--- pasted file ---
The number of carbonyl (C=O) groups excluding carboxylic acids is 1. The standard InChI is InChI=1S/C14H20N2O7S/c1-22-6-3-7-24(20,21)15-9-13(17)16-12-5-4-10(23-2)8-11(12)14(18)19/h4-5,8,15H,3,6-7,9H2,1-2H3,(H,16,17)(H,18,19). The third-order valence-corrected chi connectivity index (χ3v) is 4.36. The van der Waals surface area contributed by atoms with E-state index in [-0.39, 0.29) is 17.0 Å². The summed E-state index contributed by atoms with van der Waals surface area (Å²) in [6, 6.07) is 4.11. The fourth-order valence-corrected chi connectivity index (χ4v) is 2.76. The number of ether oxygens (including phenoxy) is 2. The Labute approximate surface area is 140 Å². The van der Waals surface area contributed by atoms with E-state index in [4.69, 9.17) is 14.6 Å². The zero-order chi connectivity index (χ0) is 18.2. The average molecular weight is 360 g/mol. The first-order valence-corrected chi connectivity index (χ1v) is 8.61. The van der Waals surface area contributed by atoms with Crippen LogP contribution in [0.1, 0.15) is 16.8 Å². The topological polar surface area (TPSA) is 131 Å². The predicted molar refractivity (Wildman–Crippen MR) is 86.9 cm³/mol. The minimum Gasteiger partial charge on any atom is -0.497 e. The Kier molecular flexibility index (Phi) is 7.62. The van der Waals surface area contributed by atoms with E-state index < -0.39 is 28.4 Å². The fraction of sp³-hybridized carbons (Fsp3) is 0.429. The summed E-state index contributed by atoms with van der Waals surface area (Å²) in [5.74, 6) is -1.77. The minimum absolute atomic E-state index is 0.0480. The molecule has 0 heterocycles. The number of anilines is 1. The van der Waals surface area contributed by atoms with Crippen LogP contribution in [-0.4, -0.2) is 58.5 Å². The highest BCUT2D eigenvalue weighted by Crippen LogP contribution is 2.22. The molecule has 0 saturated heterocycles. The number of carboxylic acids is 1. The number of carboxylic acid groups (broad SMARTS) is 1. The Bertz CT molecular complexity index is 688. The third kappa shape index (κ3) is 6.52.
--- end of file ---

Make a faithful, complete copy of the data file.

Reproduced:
The number of carbonyl (C=O) groups excluding carboxylic acids is 1. The standard InChI is InChI=1S/C14H20N2O7S/c1-22-6-3-7-24(20,21)15-9-13(17)16-12-5-4-10(23-2)8-11(12)14(18)19/h4-5,8,15H,3,6-7,9H2,1-2H3,(H,16,17)(H,18,19). The third-order valence-corrected chi connectivity index (χ3v) is 4.36. The van der Waals surface area contributed by atoms with E-state index in [-0.39, 0.29) is 17.0 Å². The summed E-state index contributed by atoms with van der Waals surface area (Å²) in [6, 6.07) is 4.11. The fourth-order valence-corrected chi connectivity index (χ4v) is 2.76. The number of ether oxygens (including phenoxy) is 2. The Labute approximate surface area is 140 Å². The van der Waals surface area contributed by atoms with E-state index in [4.69, 9.17) is 14.6 Å². The zero-order chi connectivity index (χ0) is 18.2. The average molecular weight is 360 g/mol. The first-order valence-corrected chi connectivity index (χ1v) is 8.61. The van der Waals surface area contributed by atoms with Crippen LogP contribution in [0.1, 0.15) is 16.8 Å². The topological polar surface area (TPSA) is 131 Å². The predicted molar refractivity (Wildman–Crippen MR) is 86.9 cm³/mol. The minimum Gasteiger partial charge on any atom is -0.497 e. The Kier molecular flexibility index (Phi) is 7.62. The van der Waals surface area contributed by atoms with E-state index < -0.39 is 28.4 Å². The fraction of sp³-hybridized carbons (Fsp3) is 0.429. The summed E-state index contributed by atoms with van der Waals surface area (Å²) in [5.74, 6) is -1.77. The minimum absolute atomic E-state index is 0.0480. The molecule has 0 heterocycles. The number of anilines is 1. The van der Waals surface area contributed by atoms with Crippen LogP contribution in [-0.4, -0.2) is 58.5 Å². The highest BCUT2D eigenvalue weighted by Crippen LogP contribution is 2.22. The molecule has 0 saturated heterocycles. The number of carboxylic acids is 1. The number of carboxylic acid groups (broad SMARTS) is 1. The Bertz CT molecular complexity index is 688. The third kappa shape index (κ3) is 6.52.